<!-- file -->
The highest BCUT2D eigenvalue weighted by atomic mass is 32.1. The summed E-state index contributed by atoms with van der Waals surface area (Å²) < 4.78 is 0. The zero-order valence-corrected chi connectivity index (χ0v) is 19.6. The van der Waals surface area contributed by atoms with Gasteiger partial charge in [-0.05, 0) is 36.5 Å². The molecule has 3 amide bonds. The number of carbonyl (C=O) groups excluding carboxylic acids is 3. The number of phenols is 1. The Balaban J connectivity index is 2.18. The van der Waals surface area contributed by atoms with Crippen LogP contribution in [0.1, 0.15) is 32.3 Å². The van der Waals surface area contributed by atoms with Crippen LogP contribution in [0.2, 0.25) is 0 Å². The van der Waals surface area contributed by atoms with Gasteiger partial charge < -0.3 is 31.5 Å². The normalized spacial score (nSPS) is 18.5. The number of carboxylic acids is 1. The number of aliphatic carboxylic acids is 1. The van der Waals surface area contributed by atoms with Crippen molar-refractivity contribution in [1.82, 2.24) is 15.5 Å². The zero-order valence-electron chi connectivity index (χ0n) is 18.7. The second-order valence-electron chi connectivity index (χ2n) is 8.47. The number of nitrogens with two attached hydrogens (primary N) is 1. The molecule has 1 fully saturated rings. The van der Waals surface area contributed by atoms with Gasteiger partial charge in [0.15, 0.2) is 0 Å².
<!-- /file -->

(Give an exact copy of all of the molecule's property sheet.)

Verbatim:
The highest BCUT2D eigenvalue weighted by atomic mass is 32.1. The summed E-state index contributed by atoms with van der Waals surface area (Å²) < 4.78 is 0. The zero-order valence-corrected chi connectivity index (χ0v) is 19.6. The van der Waals surface area contributed by atoms with Gasteiger partial charge in [-0.05, 0) is 36.5 Å². The molecule has 3 amide bonds. The number of carbonyl (C=O) groups excluding carboxylic acids is 3. The number of phenols is 1. The Balaban J connectivity index is 2.18. The van der Waals surface area contributed by atoms with Crippen LogP contribution in [0.1, 0.15) is 32.3 Å². The van der Waals surface area contributed by atoms with Crippen LogP contribution in [0.2, 0.25) is 0 Å². The van der Waals surface area contributed by atoms with Gasteiger partial charge < -0.3 is 31.5 Å². The normalized spacial score (nSPS) is 18.5. The number of carboxylic acids is 1. The number of aliphatic carboxylic acids is 1. The van der Waals surface area contributed by atoms with Crippen molar-refractivity contribution in [1.82, 2.24) is 15.5 Å². The zero-order valence-electron chi connectivity index (χ0n) is 18.7. The second-order valence-electron chi connectivity index (χ2n) is 8.47. The number of nitrogens with two attached hydrogens (primary N) is 1. The molecule has 1 fully saturated rings. The van der Waals surface area contributed by atoms with Gasteiger partial charge in [0.15, 0.2) is 0 Å².